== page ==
2011 “Oiseaux d’Ailleurs (Alien Birds)”. Music performance for 10 improvisers. Commissioned by Ensemble Supermusique Montreal.
We all have become quite alien birds. In midst of the everyday urban hustle, we listen to voices and signs from another realm. We all become strangers to one another when we listen to a sonic world in our ear. Our iPods alienate us by day, and our dreams by night – sometimes we navigate the real world as if always from elsewhere, as if we were only bodies with an always absent mind.
“I am a bird from an alien land / I do not belong to this country” writes Kabir, a 15th century Indian poet. The country he means is our everyday existence. As an outside observer of the human condition, Kabir mocks all those who seek spiritual salvation by observing rites and rules, proprieties and ideas, theories and ideologies. If we do not understand that which is formless and elusive, he says, we will not get it. Life is more than its descriptions and models. And Kabir urges us to understand where we can really look for ourselves: “The Lord is INSIDE the body”, he sings, “listen to me, brothers, seekers!”
“The place was not ours / Neither could we have chosen the time” begins my own poem “To those born far away from home”. I wrote it in Paris in 1997, when I gratefully realized for the first time that in my global existence between all kinds of countries, ideologies, allegiances and languages I was neither as alone or strange as the nationalism that even to this day dominates our societies had made me believe. The lives of those who have no home may be brittle and prey to sudden reversals: but they know about this fact and can adapt. And they can indeed “cherish each fleeting caress” – because they never feel entitled to it.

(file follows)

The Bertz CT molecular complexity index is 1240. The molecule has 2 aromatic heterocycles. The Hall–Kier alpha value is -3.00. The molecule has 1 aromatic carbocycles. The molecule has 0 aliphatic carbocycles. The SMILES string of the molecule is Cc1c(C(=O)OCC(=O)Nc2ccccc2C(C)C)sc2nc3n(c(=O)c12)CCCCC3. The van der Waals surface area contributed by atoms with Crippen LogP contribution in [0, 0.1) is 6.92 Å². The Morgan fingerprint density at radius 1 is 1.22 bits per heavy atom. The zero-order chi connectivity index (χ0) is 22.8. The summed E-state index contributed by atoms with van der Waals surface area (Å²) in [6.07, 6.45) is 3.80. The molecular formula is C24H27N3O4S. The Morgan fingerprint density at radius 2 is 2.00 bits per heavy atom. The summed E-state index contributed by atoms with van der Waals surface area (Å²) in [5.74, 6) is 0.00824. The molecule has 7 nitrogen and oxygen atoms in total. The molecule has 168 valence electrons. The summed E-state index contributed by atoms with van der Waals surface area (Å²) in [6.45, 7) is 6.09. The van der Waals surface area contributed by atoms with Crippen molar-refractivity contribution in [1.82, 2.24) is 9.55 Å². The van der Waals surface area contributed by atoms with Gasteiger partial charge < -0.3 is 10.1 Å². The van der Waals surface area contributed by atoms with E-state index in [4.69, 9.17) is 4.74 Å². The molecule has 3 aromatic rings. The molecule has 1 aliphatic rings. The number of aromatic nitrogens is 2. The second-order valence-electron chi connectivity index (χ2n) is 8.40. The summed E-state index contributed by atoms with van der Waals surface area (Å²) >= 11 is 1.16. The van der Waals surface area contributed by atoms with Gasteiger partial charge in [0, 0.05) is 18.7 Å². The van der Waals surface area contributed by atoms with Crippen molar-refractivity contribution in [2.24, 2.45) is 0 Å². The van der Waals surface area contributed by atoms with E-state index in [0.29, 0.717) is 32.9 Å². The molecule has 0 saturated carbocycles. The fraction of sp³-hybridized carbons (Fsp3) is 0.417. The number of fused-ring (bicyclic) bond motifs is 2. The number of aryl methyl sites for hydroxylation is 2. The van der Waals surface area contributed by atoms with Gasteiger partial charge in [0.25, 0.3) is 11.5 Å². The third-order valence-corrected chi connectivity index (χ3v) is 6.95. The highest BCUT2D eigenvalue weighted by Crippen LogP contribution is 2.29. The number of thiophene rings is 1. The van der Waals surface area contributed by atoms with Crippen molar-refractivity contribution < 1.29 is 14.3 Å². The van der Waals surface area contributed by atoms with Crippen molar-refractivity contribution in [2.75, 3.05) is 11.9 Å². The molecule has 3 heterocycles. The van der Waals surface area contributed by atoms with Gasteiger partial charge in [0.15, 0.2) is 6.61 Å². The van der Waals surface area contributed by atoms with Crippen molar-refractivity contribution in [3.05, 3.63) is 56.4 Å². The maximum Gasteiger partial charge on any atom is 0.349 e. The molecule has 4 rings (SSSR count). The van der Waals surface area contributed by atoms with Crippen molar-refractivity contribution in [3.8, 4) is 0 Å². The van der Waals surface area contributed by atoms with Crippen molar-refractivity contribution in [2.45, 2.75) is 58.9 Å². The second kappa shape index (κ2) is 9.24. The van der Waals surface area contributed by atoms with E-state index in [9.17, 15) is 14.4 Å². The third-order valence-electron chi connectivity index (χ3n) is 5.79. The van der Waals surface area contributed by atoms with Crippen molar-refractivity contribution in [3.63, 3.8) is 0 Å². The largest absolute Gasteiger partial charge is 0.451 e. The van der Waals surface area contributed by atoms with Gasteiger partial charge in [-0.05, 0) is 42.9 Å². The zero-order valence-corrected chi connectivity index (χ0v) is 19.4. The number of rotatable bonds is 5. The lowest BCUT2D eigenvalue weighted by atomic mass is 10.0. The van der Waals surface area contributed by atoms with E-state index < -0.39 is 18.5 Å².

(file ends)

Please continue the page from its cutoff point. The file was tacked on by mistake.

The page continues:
These two poems lie at the core of my composition. They are transformed into a sonic map, a map as birds or iPod addicts would perhaps draw it, with musical fragments instead of notes, and with a plethora of cryptic signs. The musicians read this map with their ears and explore it with their eyes – and when they have absorbed both the signs and the sounds, they lift their heads and use their bodies and instruments to sing. They are one group, yet on stage they time and again they become aliens to each other: they listen to voices from their headphones, from another country – what do they hear – and what music do they make of it ?